Part of Cisco's problem is certainly economic: The dot-com boom times are over, and the company has had to readjust to leaner and meaner days. But part of the issue is that the structure and nature of the core network is changing, and the company's product portfolio has several blind spots and holes that its competitors have taken advantage of. And as Cisco's product mix changes, VARs will have to transform themselves as well, learning new skills and picking new alliances. It is during this change that Cisco is vulnerable.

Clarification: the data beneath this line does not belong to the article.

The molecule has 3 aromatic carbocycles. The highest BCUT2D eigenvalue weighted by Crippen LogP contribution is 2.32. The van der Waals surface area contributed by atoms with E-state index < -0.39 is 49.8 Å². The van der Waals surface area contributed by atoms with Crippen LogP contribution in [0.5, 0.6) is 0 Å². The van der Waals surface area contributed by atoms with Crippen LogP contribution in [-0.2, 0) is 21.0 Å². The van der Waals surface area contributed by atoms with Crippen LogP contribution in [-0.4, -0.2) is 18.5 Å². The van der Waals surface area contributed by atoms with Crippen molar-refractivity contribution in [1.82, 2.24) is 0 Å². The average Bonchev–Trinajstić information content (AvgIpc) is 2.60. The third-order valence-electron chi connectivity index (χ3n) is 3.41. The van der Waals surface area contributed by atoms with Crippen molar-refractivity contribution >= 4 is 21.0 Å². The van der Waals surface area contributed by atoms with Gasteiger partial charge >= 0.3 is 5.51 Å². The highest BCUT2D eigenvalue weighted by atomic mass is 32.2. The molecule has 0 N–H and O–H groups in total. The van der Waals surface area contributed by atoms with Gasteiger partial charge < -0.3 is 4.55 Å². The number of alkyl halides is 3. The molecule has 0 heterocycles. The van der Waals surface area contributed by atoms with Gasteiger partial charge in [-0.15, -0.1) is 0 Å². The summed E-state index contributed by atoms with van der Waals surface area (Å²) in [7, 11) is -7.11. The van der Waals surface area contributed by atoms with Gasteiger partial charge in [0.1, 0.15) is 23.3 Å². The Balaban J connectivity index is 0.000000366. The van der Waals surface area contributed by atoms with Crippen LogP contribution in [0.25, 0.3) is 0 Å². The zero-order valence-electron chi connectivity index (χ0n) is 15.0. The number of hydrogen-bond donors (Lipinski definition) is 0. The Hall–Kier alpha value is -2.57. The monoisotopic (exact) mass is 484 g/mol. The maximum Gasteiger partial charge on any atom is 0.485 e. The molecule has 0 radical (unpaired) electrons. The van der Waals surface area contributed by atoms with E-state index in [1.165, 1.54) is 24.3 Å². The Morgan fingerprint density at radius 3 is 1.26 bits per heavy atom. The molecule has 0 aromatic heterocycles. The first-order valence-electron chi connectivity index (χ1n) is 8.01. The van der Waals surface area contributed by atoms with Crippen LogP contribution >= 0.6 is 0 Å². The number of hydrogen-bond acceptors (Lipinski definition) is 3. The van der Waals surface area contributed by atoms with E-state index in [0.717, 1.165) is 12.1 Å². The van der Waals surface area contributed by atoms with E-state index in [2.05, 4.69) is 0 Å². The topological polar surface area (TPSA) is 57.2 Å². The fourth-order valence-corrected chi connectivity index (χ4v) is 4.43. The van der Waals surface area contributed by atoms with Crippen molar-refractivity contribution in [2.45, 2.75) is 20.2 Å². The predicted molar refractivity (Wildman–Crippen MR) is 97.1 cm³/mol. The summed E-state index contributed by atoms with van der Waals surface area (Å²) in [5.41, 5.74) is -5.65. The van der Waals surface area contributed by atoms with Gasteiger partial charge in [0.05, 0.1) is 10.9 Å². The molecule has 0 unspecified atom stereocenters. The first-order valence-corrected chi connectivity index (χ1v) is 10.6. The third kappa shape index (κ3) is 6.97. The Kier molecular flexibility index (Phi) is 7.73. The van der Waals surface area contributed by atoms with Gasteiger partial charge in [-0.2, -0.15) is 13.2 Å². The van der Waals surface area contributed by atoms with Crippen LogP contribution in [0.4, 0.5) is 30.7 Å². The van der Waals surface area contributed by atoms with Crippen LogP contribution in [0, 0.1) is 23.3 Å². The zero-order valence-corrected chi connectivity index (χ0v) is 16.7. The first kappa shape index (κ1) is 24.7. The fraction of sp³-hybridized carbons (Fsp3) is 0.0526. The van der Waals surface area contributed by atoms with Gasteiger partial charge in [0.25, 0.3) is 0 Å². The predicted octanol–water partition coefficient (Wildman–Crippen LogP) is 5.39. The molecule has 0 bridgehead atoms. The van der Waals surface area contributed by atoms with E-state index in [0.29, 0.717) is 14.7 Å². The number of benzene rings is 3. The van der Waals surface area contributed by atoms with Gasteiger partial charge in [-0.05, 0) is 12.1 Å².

Extreme Networks' CEO Gordon Stitt sees three big trends that are driving network-infrastructure changes: First is the transformation of so-called "edge devices"--the stuff that is at the end-points of corporate networks, from traditional computers to a new collection of devices, including appliances, phones, digital cameras and the like. Second is a shift in focus toward handling real-time applications and multimedia broadcasts that will change how applications interact with the network itself and with other edge devices. Finally, it's that businesses are using their networks as competitive tools and changing the nature of how they interact with their networks as the business climate changes; expanding their reach beyond the boundaries of their networks, businesses are federating themselves with their suppliers, customers and even, to some extent, their competitors.